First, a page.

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    Jun 17, 2009 7:53 PM GMT
    Re: Over Diagnoses
    Buffhunk64 said... ADD is way over diagnosed and very few kids...usually males actually have ADD or ADHD... My godson is in a study there now because he actually has ADD/ADHD...most people taking drugs for it do not...they just need to learn to focus.

    Yes, but...

    Yes, I do believe that ADD is over diagnosed, as are many (most?) mental illnesses due to drug company promotions.

    But Functional MRIs (FMRIs) and other tests that look objectively at real time brain function reveal distinct differences in the workings of the brains of ADD and non-ADD subjects.

    Fortunately, these tests are being used increasingly to make definitive diagnosis and for med management. They're still expensive so use is not widespread. But MRI makers including GE have a stated objective of bringing the cost of the machines and the cost of the procedures down to a very affordable level.

    Your godson might benefit from seeing a neurologist or psychiatrist who uses FMRI or neurofeedback for diagnosis and treatment.
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    Jun 17, 2009 8:22 PM GMT
    kneedraggen said... Since the disorder is a psychiatric issue, the diagnosis can be very subjective. There is no blood test or radiological study that can make a diagnosis.


    Kneedraggen, I hope you'll be pleased to red in my post, above, about the relatively new tools available for making objective diagnoses of ADD and other mental illnesses. You describe the prevailing conventional diagnostic practices to a T. But things are moving in the right direction.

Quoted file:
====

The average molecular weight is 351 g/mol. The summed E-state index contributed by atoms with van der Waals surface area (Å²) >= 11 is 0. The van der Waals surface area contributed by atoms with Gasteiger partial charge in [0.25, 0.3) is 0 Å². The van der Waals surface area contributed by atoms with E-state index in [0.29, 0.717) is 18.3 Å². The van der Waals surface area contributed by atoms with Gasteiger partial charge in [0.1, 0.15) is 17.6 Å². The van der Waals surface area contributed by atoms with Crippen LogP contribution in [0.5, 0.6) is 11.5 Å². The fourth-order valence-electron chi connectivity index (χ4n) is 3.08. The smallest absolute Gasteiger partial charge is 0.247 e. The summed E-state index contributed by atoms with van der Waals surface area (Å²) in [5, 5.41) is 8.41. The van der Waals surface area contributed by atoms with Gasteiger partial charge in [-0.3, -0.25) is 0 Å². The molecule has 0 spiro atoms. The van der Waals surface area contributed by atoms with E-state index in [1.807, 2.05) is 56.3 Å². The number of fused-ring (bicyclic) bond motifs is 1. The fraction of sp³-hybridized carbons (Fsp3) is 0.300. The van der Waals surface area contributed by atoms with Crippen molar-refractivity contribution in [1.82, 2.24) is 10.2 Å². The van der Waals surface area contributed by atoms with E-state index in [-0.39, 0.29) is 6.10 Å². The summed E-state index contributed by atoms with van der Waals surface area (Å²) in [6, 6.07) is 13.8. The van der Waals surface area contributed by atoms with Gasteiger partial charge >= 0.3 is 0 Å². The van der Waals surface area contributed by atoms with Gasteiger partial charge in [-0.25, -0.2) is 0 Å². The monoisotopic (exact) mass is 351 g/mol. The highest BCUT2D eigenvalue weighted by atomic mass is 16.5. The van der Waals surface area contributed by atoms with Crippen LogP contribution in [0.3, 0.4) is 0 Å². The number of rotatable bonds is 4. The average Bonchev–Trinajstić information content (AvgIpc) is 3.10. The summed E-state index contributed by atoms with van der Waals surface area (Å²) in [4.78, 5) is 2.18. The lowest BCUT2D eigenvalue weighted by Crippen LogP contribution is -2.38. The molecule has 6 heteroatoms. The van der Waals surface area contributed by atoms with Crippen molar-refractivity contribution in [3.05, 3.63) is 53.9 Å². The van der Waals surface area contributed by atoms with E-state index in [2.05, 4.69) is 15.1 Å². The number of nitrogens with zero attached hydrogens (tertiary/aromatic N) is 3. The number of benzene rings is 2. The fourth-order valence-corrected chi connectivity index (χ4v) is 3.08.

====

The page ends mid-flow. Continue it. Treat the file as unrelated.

You might be interested in the books on ADD by Daniel Amen, MD (though he usually uses a somewhat different scanning method).

    The hyperactivity part tends to resolve in adulthood.

    Actually, about half of adults retain the hyperactive characteristic but learn to control it. In the other half it becomes a predisposition to rambling and long winded speech, leg shaking and fidgeting (I have the leg twitch and fidgets). The hyperactive symptom is associated with a structural abnormality in the brain that can be seen by FMRI in juveniles. And it persists into adulthood.

    [Adults] often have such associated psychiatric comorbidities as depression, anxiety, bipolar disorder, substance abuse, or a learning disability.
    This is another area where brain scans have shed fascinating new light. Whereas many mental illnesses are associated with a single set of brain structures and function patterns, others appear to be analogous to a sore throat. That is, they're symptoms that can present in connection with a variety of very different underlying problems.

    Depression, for example, can present in association with a variety of brain injuries, with single abnormalities in any of at least three brain areas, or in association with very minor abnormalities in a combination of areas. In fact, depression can present in association with abnormalities of the heart, pancreas and other organs in cases where no abnormalities of brain structure or function can be found.
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    Jun 17, 2009 8:41 PM GMT
    Buffhunk64 saidI have a question about all the acronyms....when I was in school no one had ADDHDDPDF. From what I understand ADD is way over diagnosed and very few kids...usually males actually have ADD or ADHD. That is what UT Southwestern says. My godson is in a study there now because he actually has ADD/ADHD...most people taking drugs for it do not...they just need to learn to focus.


    if you look at the History of ADHD, ADD, you will find it's had it's moments, for sometime now. Then I new thought will come alone, and ADD, or ADHD is dismissed all together, and then it has come back in faviour agin.

    Yes I belive a number of people who have had the tag of ADD put on them, were missed diagnosed, and the parent was happy with the tag ADD, instead of being told, your child is a result of your bad parenting skills. Most mothers would rather hear ADD, or ADHD, than be told you are a bad mother.